Roses - What variety best suits you and your garden?
Roses are a classic and beautiful addition to any garden. They are the most widely bought flowering shrub, but with over 30,000 varieties of roses the choice can be bewildering. Let’s take a brief look at the main rose types to help you decide which rose is right for your garden.
Compact plants that produce an abundance of small, pretty blooms. Distinguished by long branches that spread horizontally, they are repeat-flowering and ideal for low borders and mass plantings.
A compact plant with clusters of smaller blooms that tend to repeat flower throughout the Summer and early Autumn. They are ideal for small gardens and perfect for containers, requiring little maintenance.
They boast large single flowers, prized for their beauty and scent. The flowers are held on long straight stems which makes them ideal for cut flowers. The shrub is free branching and upright so perfect for beds and borders. There is an impressive array of colours available most with great fragrance.
They produce profuse clusters of flowers, many of which are scented, atop a bushy plant. The blooms are not as large at the Hybrid tea but more than makeup for it by the amount of blooms that are offered from early summer all the way through to early winter.
They offer clusters of large blooms with an ‘old rose’ character, flower generously from summer to autumn, many are scented. Modern shrub roses have been bred often from old -fashioned roses to provide repeat-flowering, disease resistance and a great range of colours.
Roses for special occasions, varieties chosen for their strong features and many are scented. There are a huge array of roses that can be gifted for any occasion – ‘Wedding Day’ ‘All My Loving’ ‘Golden Celebration’ ‘Celebration Time’ ‘Sweet Remembrance’ to name just a few.
It’s a beautiful sight to see a climbing rose scaling a wall or archway in a garden. They are vigorous shrubs with long, arching stems that can be trained easily to cover walls, trellis, obelisks, archways or fences. They produce an abundance of large, single or clustered flowers and most repeat flower. Many scented varieties are available that produce a cloud of fragrance in summer.
They are vigorous shrubs that typically produce a mass of small often fragranced flowers held in large sprays offering a single but long-lasting bloom. They have long arching stems which can be easily trailed up a trellis, over an arch or doorway or to disguise an unsightly feature in a garden with a cascade of beautiful flowers, it makes quite a show.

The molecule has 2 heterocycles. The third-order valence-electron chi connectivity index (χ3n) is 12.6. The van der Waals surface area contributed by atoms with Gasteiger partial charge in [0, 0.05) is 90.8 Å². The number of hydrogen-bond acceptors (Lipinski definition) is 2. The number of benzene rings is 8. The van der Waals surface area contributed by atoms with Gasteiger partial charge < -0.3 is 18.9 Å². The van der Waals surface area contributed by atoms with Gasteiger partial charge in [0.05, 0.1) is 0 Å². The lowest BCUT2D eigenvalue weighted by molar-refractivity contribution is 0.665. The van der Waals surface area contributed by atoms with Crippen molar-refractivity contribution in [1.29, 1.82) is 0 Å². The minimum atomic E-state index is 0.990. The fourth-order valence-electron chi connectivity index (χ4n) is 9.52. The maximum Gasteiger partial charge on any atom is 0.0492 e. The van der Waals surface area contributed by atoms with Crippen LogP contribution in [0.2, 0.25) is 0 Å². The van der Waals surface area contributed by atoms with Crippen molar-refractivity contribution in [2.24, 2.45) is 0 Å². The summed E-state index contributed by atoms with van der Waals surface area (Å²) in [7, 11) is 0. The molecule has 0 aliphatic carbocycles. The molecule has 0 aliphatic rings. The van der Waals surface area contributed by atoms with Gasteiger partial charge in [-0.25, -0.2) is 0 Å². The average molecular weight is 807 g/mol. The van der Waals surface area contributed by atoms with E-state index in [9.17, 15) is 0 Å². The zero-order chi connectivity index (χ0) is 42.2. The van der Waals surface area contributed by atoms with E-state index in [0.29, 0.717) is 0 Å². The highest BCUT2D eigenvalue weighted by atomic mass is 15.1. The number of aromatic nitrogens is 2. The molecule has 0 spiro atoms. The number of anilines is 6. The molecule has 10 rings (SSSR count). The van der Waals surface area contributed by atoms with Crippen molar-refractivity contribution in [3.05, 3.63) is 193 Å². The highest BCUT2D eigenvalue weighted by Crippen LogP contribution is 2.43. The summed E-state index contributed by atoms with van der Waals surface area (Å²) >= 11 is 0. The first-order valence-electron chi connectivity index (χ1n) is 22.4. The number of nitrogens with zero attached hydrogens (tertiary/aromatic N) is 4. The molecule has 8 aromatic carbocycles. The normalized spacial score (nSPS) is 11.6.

Real statement plants for borders or containers, they have a long tall stem topped with foliage and flowers and many are scented. They add instant height to a border and can create a real talking point if planted in large containers either side of a front door.
How to care for your Roses.
To get the most out of your rose plant it’s important to ensure the soil is prepared well prior to planting. Dig in plenty of organic matter, we recommend well-rotted manure which will help ensure strong, healthy growth.
Mulching helps retain water in the soil, adds nutrients and also helps discourage weeds. We recommend you mulch from March onwards but feed your roses before you add the mulch. We recommend bark chippings are used, apply 1-2 inch of mulch around the base of your plant.
Feeding your roses will promote growth and encourage flowering. We recommend you use slow-release pellet rose food and just sprinkle onto the soil. The nutrients are released over time providing all the plant needs to stay healthy. Your rose will benefit most from a feed late March/early April before the leaves are fully open. If your rose is a repeat flowering variety it will appreciate a second feed after the first flush of blooms.
Deadheading your rose will encourage further flowering and improve the appearance of your rose. Cut, snip or pinch off the finished flowers throughout the flowering season.
Pruning roses is important to keep your plant healthy and in good shape, it promotes stronger and larger blooms for the following season. As a general guide, we recommend you prune late February, early March. Make cuts about ¼ inch above the bud eyes and remove any twiggy or unhealthy branches. Always use good quality, clean, sharp secateurs.
The amount of water your rose will need throughout the year will vary dependant on how much rainfall we have had. As a guide we suggest;
- Newly Planted Roses – March to May, every two or three days. June – September, every other day
- Established Roses – March to May, once a week. June to September, once a week.
Roses are a very versatile plant, when considering planting position we recommend you consider the following:
- Available space – consider carefully the space you have available for the plant and choose accordingly taking into account likely growth & spread
- Sunlight – roses thrive in a sunny spot so think carefully about the amount of sunlight the plant will receive in your chosen position
Take a look at the adjacent Rose Care Calendar. We are sure this will help you organise your roses throughout the year, keeping them healthy ensuring a full and long flowering season.
Still need advice? Give your local British Garden Centre a call. Our friendly plant experts are on hand with advice for anything you need in the garden!
Essential kit for Roses.
Here are a few things we think will help you be productive with your rose garden.